Anvilcloud said...

We get some "youses" around here. In fact, I think that servers must be taught to say "youse". :)

possumlady said...

Say hello to New Orleans for me. I love that City and was heartbroken watching the Katrina coverage. My association was supposed to have its annual conference there in 2008 but had to pull out because we couldn't get the necessary insurance for a group as large as ours (20-25,000 attendees), as it is held the first week of November, the tail end of hurricane season.

Coming from Minnesota everybody just said "you guys". But, having lived south of the Mason Dixon line for 25 years now, y'all is firmly implanted in my brain. (I also switched from calling soda pop, soda instead of pop).

Ruth said...

"Youse" makes me cringe! No drawls up here in Ontario. My mom says we all have a germanic clip to our words.
Have a good trip.

Anonymous said...

Donna, Some of your mother's side of the family had either the younzez or youzez variations. To Ruth: I was always interested in the Canadians oot and aboot (not quite that pronounced, but sort of) for out and about came from Scottish influence. Thank you Donna.
Love, Father "C"

Liza Lee Miller said...

I lived in Texas for awhile and it doesn't take much for a "y'all" or two to drop into my speech. My favorite is "all y'all." An Entry from the Department of Redundancy Department.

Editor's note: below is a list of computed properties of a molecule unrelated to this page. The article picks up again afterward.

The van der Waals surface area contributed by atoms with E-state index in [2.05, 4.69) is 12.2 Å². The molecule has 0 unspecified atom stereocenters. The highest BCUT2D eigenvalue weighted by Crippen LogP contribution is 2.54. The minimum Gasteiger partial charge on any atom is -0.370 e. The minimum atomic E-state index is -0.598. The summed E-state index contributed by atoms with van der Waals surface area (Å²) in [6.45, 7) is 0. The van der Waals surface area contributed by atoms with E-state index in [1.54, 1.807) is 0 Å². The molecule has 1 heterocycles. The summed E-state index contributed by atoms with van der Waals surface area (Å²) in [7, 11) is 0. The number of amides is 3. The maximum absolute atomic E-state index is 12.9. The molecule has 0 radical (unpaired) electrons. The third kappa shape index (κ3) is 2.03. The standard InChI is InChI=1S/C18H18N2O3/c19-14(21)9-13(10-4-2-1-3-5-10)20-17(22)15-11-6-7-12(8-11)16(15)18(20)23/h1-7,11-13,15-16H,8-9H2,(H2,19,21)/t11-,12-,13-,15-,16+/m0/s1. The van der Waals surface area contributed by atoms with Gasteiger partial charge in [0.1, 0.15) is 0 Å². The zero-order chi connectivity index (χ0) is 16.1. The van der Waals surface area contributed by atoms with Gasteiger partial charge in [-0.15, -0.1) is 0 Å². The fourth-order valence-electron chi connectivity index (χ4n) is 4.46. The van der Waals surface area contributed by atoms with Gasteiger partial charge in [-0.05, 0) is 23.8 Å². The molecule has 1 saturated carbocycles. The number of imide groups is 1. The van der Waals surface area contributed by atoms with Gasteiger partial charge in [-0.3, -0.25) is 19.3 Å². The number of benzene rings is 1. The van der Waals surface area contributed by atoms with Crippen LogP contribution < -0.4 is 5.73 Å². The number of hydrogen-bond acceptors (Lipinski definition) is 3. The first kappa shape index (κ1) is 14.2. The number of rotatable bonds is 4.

My husband is in N'Awlins this weekend. I tried to go out but couldn't justify the airfare for basically one day there and two days of travel. He is having a blast though.

Mary said...

"Ya'll" sounds much better than "youse" - definitely. "Ya'll" and "All ya'll" were the first southern slang I developed. "Thank yeww" is another.

Have a wonderful trip, Donna! I look forward to hearing all about it!

Pam said...

You are so right about the English language, a simple word said one way by one person can mean an entirely different thing said by someone else with a different inflection. "Naked" and "nekid" come to mind, thanks to a standup comic whose name I can't remember. "Naked" means you are undressed, "nekid" means you are undressed and up to something.

Have a good time, y'all!

RuthieJ said...

Hi Donna,
When my brother was stationed at Barksdale AFB in Shreveport, LA, he took me to New Orleans once when I visited him. People I talked to down there told me they knew I was from Minnesota because I pronounced it, New Or-lee-uns. I guess if you're a native, it's N'Awlins (as Liza Lee says it).

P.S. I hope you have a good trip.

Mo said...

In Scotland we have lots of varieties of English too and our spoken language bears little resemblance to standard English. We have "ma" for my, Ye for you, duzny - doesn't, willnai, won't, day for do. Dinnae day it - don't do it. And even within Scotland you have Glaswegian, Dundonian, Fife, Edinburgh, Highland as well as Gaelic and Doric (dialect of the north east) which are both regarded as separate languages.

Having said all that, isn't it great how written English unites us all!